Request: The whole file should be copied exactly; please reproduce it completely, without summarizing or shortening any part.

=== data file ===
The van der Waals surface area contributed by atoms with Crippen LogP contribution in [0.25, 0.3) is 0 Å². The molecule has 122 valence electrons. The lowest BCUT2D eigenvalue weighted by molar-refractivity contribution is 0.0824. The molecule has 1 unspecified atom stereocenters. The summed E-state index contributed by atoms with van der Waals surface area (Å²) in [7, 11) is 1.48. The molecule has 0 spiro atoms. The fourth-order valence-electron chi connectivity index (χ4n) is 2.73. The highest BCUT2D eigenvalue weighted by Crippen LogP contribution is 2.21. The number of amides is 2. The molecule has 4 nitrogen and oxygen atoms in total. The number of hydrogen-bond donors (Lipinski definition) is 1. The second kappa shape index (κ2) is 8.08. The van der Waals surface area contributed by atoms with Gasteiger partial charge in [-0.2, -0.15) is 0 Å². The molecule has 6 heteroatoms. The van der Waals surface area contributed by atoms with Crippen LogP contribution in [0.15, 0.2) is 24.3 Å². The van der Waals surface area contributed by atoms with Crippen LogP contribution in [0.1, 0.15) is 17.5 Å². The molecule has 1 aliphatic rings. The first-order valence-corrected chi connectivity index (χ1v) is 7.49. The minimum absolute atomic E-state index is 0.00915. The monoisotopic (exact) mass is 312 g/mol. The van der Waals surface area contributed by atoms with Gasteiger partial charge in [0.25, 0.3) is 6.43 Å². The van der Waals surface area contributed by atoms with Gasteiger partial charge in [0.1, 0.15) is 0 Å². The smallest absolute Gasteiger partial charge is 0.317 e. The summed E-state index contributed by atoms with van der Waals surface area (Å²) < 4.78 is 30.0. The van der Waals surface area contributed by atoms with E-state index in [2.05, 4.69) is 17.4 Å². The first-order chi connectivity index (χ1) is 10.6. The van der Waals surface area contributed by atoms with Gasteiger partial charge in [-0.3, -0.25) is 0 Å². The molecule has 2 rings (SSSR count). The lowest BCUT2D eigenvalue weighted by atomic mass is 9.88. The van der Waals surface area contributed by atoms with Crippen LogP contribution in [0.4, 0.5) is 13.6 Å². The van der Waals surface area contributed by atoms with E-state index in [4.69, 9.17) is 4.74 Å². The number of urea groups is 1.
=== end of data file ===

The van der Waals surface area contributed by atoms with Crippen LogP contribution in [0.25, 0.3) is 0 Å². The molecule has 122 valence electrons. The lowest BCUT2D eigenvalue weighted by molar-refractivity contribution is 0.0824. The molecule has 1 unspecified atom stereocenters. The summed E-state index contributed by atoms with van der Waals surface area (Å²) in [7, 11) is 1.48. The molecule has 0 spiro atoms. The fourth-order valence-electron chi connectivity index (χ4n) is 2.73. The highest BCUT2D eigenvalue weighted by Crippen LogP contribution is 2.21. The number of amides is 2. The molecule has 4 nitrogen and oxygen atoms in total. The number of hydrogen-bond donors (Lipinski definition) is 1. The second kappa shape index (κ2) is 8.08. The van der Waals surface area contributed by atoms with Gasteiger partial charge in [-0.2, -0.15) is 0 Å². The molecule has 6 heteroatoms. The van der Waals surface area contributed by atoms with Crippen LogP contribution in [0.15, 0.2) is 24.3 Å². The van der Waals surface area contributed by atoms with Crippen LogP contribution in [0.1, 0.15) is 17.5 Å². The molecule has 1 aliphatic rings. The first-order valence-corrected chi connectivity index (χ1v) is 7.49. The minimum absolute atomic E-state index is 0.00915. The monoisotopic (exact) mass is 312 g/mol. The van der Waals surface area contributed by atoms with Gasteiger partial charge in [0.25, 0.3) is 6.43 Å². The van der Waals surface area contributed by atoms with Gasteiger partial charge in [0.1, 0.15) is 0 Å². The smallest absolute Gasteiger partial charge is 0.317 e. The summed E-state index contributed by atoms with van der Waals surface area (Å²) < 4.78 is 30.0. The van der Waals surface area contributed by atoms with E-state index in [2.05, 4.69) is 17.4 Å². The first-order chi connectivity index (χ1) is 10.6. The van der Waals surface area contributed by atoms with Gasteiger partial charge in [-0.3, -0.25) is 0 Å². The molecule has 2 rings (SSSR count). The lowest BCUT2D eigenvalue weighted by atomic mass is 9.88. The van der Waals surface area contributed by atoms with Crippen LogP contribution in [0.4, 0.5) is 13.6 Å². The van der Waals surface area contributed by atoms with E-state index in [4.69, 9.17) is 4.74 Å². The number of urea groups is 1.